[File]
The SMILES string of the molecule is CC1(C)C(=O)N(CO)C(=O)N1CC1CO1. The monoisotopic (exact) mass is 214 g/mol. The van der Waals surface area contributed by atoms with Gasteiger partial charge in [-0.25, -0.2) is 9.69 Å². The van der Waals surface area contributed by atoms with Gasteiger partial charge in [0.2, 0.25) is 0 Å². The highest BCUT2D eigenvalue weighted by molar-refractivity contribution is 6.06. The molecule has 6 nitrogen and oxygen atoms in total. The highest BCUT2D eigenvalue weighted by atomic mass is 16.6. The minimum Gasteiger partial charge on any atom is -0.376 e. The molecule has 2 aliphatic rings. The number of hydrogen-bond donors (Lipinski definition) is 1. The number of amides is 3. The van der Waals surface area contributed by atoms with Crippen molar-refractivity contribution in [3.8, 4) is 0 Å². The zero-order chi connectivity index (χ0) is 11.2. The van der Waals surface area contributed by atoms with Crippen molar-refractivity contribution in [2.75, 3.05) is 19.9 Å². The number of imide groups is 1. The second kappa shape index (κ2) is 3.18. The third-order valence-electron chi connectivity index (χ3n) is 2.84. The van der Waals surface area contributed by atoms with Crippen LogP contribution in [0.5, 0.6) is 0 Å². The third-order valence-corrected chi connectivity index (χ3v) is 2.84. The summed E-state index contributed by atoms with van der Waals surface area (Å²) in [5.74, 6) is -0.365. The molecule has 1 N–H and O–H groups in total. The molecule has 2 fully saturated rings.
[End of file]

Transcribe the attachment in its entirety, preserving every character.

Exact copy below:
The SMILES string of the molecule is CC1(C)C(=O)N(CO)C(=O)N1CC1CO1. The monoisotopic (exact) mass is 214 g/mol. The van der Waals surface area contributed by atoms with Gasteiger partial charge in [-0.25, -0.2) is 9.69 Å². The van der Waals surface area contributed by atoms with Gasteiger partial charge in [0.2, 0.25) is 0 Å². The highest BCUT2D eigenvalue weighted by molar-refractivity contribution is 6.06. The molecule has 6 nitrogen and oxygen atoms in total. The highest BCUT2D eigenvalue weighted by atomic mass is 16.6. The minimum Gasteiger partial charge on any atom is -0.376 e. The molecule has 2 aliphatic rings. The number of hydrogen-bond donors (Lipinski definition) is 1. The number of amides is 3. The van der Waals surface area contributed by atoms with Crippen molar-refractivity contribution in [3.8, 4) is 0 Å². The zero-order chi connectivity index (χ0) is 11.2. The van der Waals surface area contributed by atoms with Crippen molar-refractivity contribution in [2.75, 3.05) is 19.9 Å². The number of imide groups is 1. The second kappa shape index (κ2) is 3.18. The third-order valence-electron chi connectivity index (χ3n) is 2.84. The van der Waals surface area contributed by atoms with Crippen LogP contribution in [0.5, 0.6) is 0 Å². The third-order valence-corrected chi connectivity index (χ3v) is 2.84. The summed E-state index contributed by atoms with van der Waals surface area (Å²) in [5.74, 6) is -0.365. The molecule has 1 N–H and O–H groups in total. The molecule has 2 fully saturated rings.